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Bedwyr Williams's futuristic city stands out on Artes Mundi prize shortlist

Cardiff-based international competition focuses on the human condition

War, globalisation, the environment and migration are among the issues explored by the six international artists on this year’s Artes Mundi prize shortlist, which opens to the public today (until 26 February 2017) in Cardiff, the capital of Wales.

The six artists are John Akomfrah (UK), Neïl Beloufa (France/Algeria), Amy Franceschini (US) with the Futurefarmers collective, Lamia Joreige (Lebanon), Nástio Mosquito (Angola) and Bedwyr Williams (UK). The German film-maker Hito Steyerl, whose work Factory of the Sun in the German Pavilion was one of the highlights of the 2015 Venice Biennale, withdrew for personal reasons last month. The shortlist was chosen by the Paris- and Cameroon-based curator, Elise Atangana; the British curator Alistair Hudson, who is the director of Middlesbrough Institute of Modern Art; and Marie Muracciole, the director of the Beirut Art Centre, Lebanon.

Lamia Joreige's Under-Writing Beirut (Image: © Polly Thomas 2016)

Despite the international mix (a strength in comparison with the much more widely covered Turner Prize), it is likely that Tyrrau Mawr (2016) by the Welsh artist Williams will prove one of the popular hits. A huge, beautiful, 4K digital projection, it imagines a mad new city thrown up around the mountain of Cader Idris, including buildings suspiciously similar to London’s Barbican towers, the Guggenheim in New York and Zaha Hadid’s infamously rejected Cardiff Bay Opera House. While Williams admits it is a critique of “the kind of fast-track cities that get thrown up in places like the Middle East or China”, it has a strangely elegiac atmosphere at odds with the obvious polemics.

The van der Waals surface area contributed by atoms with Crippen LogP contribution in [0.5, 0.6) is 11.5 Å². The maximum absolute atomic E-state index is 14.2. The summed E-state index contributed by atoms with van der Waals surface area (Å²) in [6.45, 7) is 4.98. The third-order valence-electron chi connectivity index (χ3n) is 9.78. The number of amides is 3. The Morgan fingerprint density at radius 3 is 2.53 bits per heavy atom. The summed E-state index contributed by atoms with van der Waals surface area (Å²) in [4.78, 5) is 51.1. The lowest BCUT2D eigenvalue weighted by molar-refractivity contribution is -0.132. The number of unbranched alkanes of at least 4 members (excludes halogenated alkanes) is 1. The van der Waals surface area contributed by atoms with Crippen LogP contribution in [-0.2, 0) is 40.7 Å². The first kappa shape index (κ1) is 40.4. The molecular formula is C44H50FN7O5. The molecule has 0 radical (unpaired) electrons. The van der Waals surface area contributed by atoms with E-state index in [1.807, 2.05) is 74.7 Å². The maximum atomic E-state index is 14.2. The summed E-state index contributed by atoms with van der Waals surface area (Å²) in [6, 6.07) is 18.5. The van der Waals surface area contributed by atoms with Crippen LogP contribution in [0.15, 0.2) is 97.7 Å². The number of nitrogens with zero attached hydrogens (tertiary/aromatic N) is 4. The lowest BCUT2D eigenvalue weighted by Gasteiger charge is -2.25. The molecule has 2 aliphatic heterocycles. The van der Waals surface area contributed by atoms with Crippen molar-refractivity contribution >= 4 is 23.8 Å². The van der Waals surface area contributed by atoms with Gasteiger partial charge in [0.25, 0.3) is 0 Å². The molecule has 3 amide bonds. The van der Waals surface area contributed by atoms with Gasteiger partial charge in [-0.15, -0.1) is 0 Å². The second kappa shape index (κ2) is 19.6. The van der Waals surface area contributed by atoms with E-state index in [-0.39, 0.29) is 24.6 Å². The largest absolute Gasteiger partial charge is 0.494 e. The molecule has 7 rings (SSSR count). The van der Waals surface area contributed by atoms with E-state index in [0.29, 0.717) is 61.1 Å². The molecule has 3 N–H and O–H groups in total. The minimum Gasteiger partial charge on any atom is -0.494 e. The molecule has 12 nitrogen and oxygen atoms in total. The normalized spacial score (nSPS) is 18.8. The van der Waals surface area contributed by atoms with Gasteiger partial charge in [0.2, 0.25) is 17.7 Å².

Akomfrah muses, in his filmed diptych Auto Da Fé (2016), on five centuries of migration. He has produced such a visually gorgeous and engrossing 40-minute film that it is poetic as well as political, even when modern-day synthetic laundry bags, all too reminiscent of the current Mediterranean refugee sinkings, wash up on some distant shore.

The award, the seventh since Artes Mundi was founded in 2002, is open to artists of any nationality or age but their work should explore social issues “relating to the theme of the Human Condition”, the organisers say. The winner of the £40,000 prize at the last edition, the Chicago-based artist-activist Theaster Gates, split his award with the rest of the shortlist. The show is based in two sites, the National Museum of Art, Cardiff, and the Chapter arts centre. The winner will be announced at a ceremony in Cardiff on 26 January 2017.